A 13-year-old boy on bail "made no attempt to conceal his identity" while performing handbrake turns in a stolen car for onlookers in Cherry Orchard in Dublin, a court has heard.
The schoolboy, now 14, and described as "fascinated with cars", was given a two-month deferred sentence, a four-year driving ban and placed on supervised probation for a year.
He pleaded guilty to four motor thefts, dangerous driving, criminal damage, having no licence or insurance, and a phone snatch.
The Dublin Children's Court heard on Friday that the teenager was on bail at the time of most of the offences.
Garda Philip Nash gave evidence about five incidents in south and west Dublin in 2021 and earlier this year.
Judge Brendan Toale heard at just after 10 pm on May 3rd, gardaí patrolling Bluebell Avenue saw the boy on a motorbike. He approached a set of traffic lights on red and mounted a footpath to get around their patrol car.
He sped off to Bluebell Road but was knocked off and "travelled 30 feet along the ground" after the stolen Honda collided with a ramp.
Gardaí found him five days later with other youths in a stolen car.
The ignition of the Nissan was severely damaged to get the car started; it also had a broken rear window and a damaged bumper.
The court heard that the teen drove another stolen car on the evening of July 22nd in the Cherry Orchard area in Ballyfermot.
Garda Nash said the boy "made no attempt to conceal his identity" and "performed handbrake turn in front of a large group of onlookers".
It happened 30 minutes after the Toyota was stolen.
The court heard it was then burned out, but the teenage defendant did not set it on fire.
On January 30th, the teen used vice grips and a butter knife to steal a car but only moved it a few feet before gardai arrested him.
He snatched a mobile phone worth €600 from a youth in Drimnagh last December.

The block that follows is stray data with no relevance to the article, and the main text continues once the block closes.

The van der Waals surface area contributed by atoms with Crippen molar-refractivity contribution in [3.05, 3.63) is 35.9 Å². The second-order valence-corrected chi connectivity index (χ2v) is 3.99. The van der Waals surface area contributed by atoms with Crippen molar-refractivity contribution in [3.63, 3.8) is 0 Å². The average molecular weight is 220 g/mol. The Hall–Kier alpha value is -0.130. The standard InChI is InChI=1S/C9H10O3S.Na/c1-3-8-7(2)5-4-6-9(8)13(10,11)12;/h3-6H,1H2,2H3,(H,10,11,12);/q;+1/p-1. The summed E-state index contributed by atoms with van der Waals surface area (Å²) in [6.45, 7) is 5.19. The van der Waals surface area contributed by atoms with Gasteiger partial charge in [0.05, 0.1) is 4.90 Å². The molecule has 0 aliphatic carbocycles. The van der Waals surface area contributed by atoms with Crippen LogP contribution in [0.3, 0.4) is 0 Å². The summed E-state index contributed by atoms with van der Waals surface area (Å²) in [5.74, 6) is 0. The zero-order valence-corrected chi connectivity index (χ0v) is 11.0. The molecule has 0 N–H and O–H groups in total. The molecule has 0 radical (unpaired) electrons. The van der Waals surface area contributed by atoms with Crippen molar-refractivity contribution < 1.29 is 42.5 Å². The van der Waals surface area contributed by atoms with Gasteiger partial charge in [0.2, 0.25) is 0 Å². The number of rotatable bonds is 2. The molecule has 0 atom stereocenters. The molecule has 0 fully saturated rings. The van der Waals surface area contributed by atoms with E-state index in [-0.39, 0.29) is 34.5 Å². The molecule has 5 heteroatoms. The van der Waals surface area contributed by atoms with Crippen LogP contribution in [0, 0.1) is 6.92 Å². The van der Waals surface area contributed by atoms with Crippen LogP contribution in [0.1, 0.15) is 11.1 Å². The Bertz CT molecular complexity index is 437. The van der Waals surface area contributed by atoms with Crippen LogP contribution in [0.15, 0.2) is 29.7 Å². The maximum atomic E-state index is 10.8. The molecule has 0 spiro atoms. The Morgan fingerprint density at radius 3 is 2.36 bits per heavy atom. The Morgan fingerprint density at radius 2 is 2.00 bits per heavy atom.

The boy, who cannot be identified because he is a minor, had no criminal convictions and had previously spent six weeks in custody for breaching bail terms.
Pleading for leniency, defence solicitor Brian Keenan asked the judge to note the teenager had not been arrested in recent months.
The court heard he engaged with the Probation Service and a bail supervision scheme. The solicitor said the boy was fascinated with cars and attended a programme on the dangers of motoring crimes.
Mr Keenan also pointed out that the boy was still in school, which was unusual for a young person before the Children's Court with multiple charges.
He submitted that, under the Children Act, detention was the last resort.
Judge Toale accepted there had been some "quietening down", but he said the boy had reached the threshold for detention. However, he deferred a two-month custodial sentence because the boy had remained in school.
He ordered the teenager to stay on probation supervision for a year.
The court will review the case in June when the sentence could be activated depending on his progress. A further probation report on the boy's conduct was commissioned.
In the meantime, he must obey a curfew, stay in school, remain out of parts of Ballyfermot and not drive any motor vehicle.
The boy, accompanied to court by his mother, spoke briefly during the sentencing hearing to apologise for his phone ringing and later to say he understood the consequences of breaking the terms.